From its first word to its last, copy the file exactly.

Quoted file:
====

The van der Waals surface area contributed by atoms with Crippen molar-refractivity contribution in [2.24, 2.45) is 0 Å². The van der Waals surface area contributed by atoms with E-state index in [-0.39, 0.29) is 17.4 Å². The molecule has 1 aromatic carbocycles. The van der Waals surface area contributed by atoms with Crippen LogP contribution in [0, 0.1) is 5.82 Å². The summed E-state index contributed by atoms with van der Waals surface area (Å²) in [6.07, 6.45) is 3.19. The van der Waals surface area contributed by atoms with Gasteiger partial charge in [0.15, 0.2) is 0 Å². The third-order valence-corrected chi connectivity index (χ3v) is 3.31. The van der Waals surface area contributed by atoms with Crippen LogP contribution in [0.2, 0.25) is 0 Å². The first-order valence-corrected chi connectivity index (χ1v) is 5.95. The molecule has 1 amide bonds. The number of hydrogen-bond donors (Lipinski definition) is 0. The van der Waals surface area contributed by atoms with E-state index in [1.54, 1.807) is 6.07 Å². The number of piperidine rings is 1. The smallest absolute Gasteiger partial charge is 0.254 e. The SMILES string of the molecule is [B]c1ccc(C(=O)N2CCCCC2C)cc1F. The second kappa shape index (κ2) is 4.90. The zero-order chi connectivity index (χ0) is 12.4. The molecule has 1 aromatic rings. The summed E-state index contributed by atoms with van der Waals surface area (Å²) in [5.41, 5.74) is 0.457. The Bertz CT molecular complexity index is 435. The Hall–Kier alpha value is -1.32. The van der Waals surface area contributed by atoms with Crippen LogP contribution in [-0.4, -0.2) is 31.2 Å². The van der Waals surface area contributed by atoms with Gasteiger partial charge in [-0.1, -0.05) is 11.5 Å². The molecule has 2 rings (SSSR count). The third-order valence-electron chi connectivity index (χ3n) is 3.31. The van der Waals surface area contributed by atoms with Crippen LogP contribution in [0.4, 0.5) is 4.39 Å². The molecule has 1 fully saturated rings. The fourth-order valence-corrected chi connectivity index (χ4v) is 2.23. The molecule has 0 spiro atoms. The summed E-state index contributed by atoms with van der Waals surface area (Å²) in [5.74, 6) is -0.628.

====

The van der Waals surface area contributed by atoms with Crippen molar-refractivity contribution in [2.24, 2.45) is 0 Å². The van der Waals surface area contributed by atoms with E-state index in [-0.39, 0.29) is 17.4 Å². The molecule has 1 aromatic carbocycles. The van der Waals surface area contributed by atoms with Crippen LogP contribution in [0, 0.1) is 5.82 Å². The summed E-state index contributed by atoms with van der Waals surface area (Å²) in [6.07, 6.45) is 3.19. The van der Waals surface area contributed by atoms with Gasteiger partial charge in [0.15, 0.2) is 0 Å². The third-order valence-corrected chi connectivity index (χ3v) is 3.31. The van der Waals surface area contributed by atoms with Crippen LogP contribution in [0.2, 0.25) is 0 Å². The first-order valence-corrected chi connectivity index (χ1v) is 5.95. The molecule has 1 amide bonds. The number of hydrogen-bond donors (Lipinski definition) is 0. The van der Waals surface area contributed by atoms with E-state index in [1.54, 1.807) is 6.07 Å². The number of piperidine rings is 1. The smallest absolute Gasteiger partial charge is 0.254 e. The SMILES string of the molecule is [B]c1ccc(C(=O)N2CCCCC2C)cc1F. The second kappa shape index (κ2) is 4.90. The zero-order chi connectivity index (χ0) is 12.4. The molecule has 1 aromatic rings. The summed E-state index contributed by atoms with van der Waals surface area (Å²) in [5.41, 5.74) is 0.457. The Bertz CT molecular complexity index is 435. The Hall–Kier alpha value is -1.32. The van der Waals surface area contributed by atoms with Crippen LogP contribution in [-0.4, -0.2) is 31.2 Å². The van der Waals surface area contributed by atoms with Gasteiger partial charge in [-0.1, -0.05) is 11.5 Å². The molecule has 2 rings (SSSR count). The third-order valence-electron chi connectivity index (χ3n) is 3.31. The van der Waals surface area contributed by atoms with Crippen LogP contribution in [0.4, 0.5) is 4.39 Å². The molecule has 1 fully saturated rings. The fourth-order valence-corrected chi connectivity index (χ4v) is 2.23. The molecule has 0 spiro atoms. The summed E-state index contributed by atoms with van der Waals surface area (Å²) in [5.74, 6) is -0.628.